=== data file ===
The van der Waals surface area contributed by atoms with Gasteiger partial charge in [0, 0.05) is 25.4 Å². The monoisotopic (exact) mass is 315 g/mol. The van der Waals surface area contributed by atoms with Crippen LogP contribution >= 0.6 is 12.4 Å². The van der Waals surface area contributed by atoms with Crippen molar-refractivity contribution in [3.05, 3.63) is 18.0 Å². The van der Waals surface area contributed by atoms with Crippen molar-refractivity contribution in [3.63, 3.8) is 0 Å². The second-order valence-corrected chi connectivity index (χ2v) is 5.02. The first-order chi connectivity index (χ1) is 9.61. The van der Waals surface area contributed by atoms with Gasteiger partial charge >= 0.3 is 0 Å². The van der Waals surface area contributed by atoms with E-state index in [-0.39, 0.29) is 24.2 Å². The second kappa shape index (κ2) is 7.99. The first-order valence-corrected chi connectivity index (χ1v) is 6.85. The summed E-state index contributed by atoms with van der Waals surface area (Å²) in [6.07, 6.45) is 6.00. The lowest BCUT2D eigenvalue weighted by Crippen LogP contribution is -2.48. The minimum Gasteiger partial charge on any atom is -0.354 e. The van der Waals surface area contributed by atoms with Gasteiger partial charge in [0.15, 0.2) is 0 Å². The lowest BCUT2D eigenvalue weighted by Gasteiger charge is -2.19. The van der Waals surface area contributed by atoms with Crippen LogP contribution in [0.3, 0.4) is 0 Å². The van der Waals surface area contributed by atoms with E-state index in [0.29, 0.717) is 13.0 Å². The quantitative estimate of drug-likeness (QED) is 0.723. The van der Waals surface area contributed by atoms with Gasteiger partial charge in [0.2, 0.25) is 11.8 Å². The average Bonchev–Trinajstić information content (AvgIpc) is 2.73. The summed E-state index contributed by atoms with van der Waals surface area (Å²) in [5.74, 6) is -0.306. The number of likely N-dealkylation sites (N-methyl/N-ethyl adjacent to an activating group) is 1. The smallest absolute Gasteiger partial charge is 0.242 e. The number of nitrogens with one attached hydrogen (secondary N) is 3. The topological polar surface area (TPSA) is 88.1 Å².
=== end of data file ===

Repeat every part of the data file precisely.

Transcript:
The van der Waals surface area contributed by atoms with Gasteiger partial charge in [0, 0.05) is 25.4 Å². The monoisotopic (exact) mass is 315 g/mol. The van der Waals surface area contributed by atoms with Crippen LogP contribution >= 0.6 is 12.4 Å². The van der Waals surface area contributed by atoms with Crippen molar-refractivity contribution in [3.05, 3.63) is 18.0 Å². The van der Waals surface area contributed by atoms with Crippen molar-refractivity contribution in [3.63, 3.8) is 0 Å². The second-order valence-corrected chi connectivity index (χ2v) is 5.02. The first-order chi connectivity index (χ1) is 9.61. The van der Waals surface area contributed by atoms with Gasteiger partial charge >= 0.3 is 0 Å². The van der Waals surface area contributed by atoms with E-state index in [-0.39, 0.29) is 24.2 Å². The second kappa shape index (κ2) is 7.99. The first-order valence-corrected chi connectivity index (χ1v) is 6.85. The summed E-state index contributed by atoms with van der Waals surface area (Å²) in [6.07, 6.45) is 6.00. The lowest BCUT2D eigenvalue weighted by Crippen LogP contribution is -2.48. The minimum Gasteiger partial charge on any atom is -0.354 e. The van der Waals surface area contributed by atoms with Gasteiger partial charge in [0.15, 0.2) is 0 Å². The lowest BCUT2D eigenvalue weighted by Gasteiger charge is -2.19. The van der Waals surface area contributed by atoms with Crippen LogP contribution in [0.3, 0.4) is 0 Å². The van der Waals surface area contributed by atoms with E-state index in [0.29, 0.717) is 13.0 Å². The quantitative estimate of drug-likeness (QED) is 0.723. The van der Waals surface area contributed by atoms with Gasteiger partial charge in [0.2, 0.25) is 11.8 Å². The average Bonchev–Trinajstić information content (AvgIpc) is 2.73. The summed E-state index contributed by atoms with van der Waals surface area (Å²) in [5.74, 6) is -0.306. The number of likely N-dealkylation sites (N-methyl/N-ethyl adjacent to an activating group) is 1. The smallest absolute Gasteiger partial charge is 0.242 e. The number of nitrogens with one attached hydrogen (secondary N) is 3. The topological polar surface area (TPSA) is 88.1 Å².